Paramount Pictures announced today it has set a release date of December 21st, 2012 for World War Z starring Academy Award-nominee Brad Pitt, with Marc Forster (Quantum of Solace) directing. The geo-political thriller from Paramount and Skydance Productions, in association with Hemisphere Media Capital and GK Films, is a Plan B Entertainment/Apparatus Productions production that is shooting in England following initial photography completed in Malta last month. The film will also shoot in Scotland and Hungary.
Produced by Pitt, Dede Gardner, Jeremy Kleiner and Colin Wilson, the screenplay is written by Matthew Michael Carnahan (State of Play) from Max Brooks’ best-selling novel World War Z: An Oral History of the Zombie War. Starring Pitt (Moneyball), Mireille Enos (AMC’s “The Killing”), Daniella Kertesz in her feature film debut, James Badge Dale (The Departed) and Matthew Fox (“Lost”), the film’s Executive Producers are Forster, Brad Simpson, David Ellison, Paul Schwake, Dana Goldberg, Graham King and Tim Headington.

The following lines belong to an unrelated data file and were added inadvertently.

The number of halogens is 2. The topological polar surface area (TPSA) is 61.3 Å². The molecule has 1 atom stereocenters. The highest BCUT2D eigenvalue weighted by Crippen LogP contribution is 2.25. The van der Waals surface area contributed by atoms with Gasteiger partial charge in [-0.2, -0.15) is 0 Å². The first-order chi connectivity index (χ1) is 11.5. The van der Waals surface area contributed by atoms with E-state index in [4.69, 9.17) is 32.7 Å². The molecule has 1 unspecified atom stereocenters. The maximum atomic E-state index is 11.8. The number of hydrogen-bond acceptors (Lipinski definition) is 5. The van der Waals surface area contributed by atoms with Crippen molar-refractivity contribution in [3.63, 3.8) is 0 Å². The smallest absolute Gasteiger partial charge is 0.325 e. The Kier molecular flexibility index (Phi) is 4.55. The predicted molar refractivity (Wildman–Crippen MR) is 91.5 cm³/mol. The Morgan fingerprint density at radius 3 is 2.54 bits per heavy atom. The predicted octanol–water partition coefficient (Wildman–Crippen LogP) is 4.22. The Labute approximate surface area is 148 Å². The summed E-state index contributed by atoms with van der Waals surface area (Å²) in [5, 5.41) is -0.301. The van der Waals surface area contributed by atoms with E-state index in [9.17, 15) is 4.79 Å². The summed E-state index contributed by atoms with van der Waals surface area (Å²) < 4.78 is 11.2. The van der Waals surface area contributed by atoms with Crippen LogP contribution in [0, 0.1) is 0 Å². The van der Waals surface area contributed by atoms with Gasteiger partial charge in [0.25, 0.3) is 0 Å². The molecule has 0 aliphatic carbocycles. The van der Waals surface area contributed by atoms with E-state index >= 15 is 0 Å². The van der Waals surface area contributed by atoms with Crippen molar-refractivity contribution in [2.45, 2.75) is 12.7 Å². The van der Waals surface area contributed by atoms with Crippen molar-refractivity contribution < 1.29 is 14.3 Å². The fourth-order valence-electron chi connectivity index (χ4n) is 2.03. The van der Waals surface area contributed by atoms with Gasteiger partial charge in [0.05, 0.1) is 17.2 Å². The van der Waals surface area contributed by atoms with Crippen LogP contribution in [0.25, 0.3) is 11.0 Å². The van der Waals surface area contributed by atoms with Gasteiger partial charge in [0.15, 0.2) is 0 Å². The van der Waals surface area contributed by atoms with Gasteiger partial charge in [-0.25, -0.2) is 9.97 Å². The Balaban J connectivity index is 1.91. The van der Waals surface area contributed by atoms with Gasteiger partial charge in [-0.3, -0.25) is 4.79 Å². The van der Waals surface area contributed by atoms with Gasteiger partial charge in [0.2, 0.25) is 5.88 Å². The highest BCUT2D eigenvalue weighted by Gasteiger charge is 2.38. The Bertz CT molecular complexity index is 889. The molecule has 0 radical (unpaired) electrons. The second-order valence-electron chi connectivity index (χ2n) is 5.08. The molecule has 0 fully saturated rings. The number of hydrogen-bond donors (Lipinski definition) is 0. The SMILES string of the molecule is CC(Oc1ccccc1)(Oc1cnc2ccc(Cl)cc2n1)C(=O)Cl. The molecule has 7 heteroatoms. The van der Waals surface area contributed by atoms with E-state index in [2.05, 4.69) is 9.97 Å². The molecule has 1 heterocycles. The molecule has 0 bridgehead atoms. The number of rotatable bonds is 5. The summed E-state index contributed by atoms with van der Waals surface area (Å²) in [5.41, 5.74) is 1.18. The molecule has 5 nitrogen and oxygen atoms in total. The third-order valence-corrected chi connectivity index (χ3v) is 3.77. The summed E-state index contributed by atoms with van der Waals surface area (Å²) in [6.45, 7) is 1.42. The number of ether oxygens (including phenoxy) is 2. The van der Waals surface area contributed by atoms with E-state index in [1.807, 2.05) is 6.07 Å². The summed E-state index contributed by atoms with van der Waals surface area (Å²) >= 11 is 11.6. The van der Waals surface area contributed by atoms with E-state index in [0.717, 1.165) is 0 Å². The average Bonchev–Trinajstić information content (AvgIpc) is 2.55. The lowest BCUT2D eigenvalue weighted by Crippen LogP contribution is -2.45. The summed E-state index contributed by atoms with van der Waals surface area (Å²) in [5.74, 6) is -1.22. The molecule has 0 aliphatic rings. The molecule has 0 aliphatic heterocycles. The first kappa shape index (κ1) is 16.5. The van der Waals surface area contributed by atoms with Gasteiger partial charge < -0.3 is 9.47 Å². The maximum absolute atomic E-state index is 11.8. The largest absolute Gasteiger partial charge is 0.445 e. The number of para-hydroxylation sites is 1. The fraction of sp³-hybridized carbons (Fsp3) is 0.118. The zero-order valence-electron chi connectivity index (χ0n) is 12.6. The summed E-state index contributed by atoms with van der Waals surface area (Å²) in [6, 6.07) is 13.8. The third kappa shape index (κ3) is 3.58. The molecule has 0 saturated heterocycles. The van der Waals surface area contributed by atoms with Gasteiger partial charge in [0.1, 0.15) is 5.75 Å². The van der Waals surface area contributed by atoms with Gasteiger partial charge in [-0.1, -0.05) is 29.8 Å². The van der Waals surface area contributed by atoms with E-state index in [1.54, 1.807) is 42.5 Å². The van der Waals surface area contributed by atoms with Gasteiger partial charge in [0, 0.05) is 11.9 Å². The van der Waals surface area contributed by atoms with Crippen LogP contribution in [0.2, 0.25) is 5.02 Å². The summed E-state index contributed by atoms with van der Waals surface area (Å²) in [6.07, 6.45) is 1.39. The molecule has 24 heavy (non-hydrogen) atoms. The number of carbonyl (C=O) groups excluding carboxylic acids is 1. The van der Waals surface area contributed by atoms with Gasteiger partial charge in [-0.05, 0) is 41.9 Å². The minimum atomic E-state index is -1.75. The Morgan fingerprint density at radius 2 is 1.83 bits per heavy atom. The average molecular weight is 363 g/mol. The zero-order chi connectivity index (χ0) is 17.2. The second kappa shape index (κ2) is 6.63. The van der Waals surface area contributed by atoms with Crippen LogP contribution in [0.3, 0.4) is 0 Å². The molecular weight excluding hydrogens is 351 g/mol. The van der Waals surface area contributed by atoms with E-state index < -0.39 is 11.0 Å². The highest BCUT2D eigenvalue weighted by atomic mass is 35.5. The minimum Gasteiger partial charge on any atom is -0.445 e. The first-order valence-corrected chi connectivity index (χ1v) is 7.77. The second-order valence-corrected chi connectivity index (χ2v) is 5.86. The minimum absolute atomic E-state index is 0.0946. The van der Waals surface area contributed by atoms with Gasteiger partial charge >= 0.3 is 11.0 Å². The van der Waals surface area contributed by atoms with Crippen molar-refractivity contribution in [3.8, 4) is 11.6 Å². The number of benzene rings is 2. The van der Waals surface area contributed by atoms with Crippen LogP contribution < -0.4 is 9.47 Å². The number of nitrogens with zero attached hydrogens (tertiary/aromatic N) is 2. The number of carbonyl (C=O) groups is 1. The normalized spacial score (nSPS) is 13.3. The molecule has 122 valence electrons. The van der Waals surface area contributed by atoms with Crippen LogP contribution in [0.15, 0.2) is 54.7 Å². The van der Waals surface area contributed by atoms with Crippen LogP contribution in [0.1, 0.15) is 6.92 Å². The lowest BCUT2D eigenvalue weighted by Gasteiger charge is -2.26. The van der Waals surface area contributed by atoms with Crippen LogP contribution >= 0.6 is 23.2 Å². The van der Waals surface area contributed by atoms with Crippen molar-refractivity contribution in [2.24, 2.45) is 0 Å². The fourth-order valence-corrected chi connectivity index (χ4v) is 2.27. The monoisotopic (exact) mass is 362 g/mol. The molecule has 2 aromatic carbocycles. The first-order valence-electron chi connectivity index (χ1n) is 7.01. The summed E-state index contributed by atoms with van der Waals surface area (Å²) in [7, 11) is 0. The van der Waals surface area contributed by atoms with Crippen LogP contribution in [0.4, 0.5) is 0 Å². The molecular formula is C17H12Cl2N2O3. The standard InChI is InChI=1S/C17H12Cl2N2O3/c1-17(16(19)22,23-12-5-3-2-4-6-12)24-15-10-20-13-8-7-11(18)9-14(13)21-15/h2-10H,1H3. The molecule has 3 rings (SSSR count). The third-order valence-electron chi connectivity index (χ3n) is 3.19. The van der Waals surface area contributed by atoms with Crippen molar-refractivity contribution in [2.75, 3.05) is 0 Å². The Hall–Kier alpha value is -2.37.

The story revolves around United Nations employee Gerry Lane (Pitt), who traverses the world in a race against time to stop the Zombie pandemic that is toppling armies and governments and threatening to decimate humanity itself. Enos plays Gerry’s wife Karen Lane; Kertesz is his comrade in arms, Segen.
Behind-the-scenes talent includes two-time Academy Award-winning cinematographer Robert Richardson (The Aviator; JFK), production designer Nigel Phelps (Transformers: Dark of the Moon; Transformers: Revenge of the Fallen), costume designer Mayes C. Rubeo (Avatar) and Academy Award-nominated editor Matt Chessè (Finding Neverland).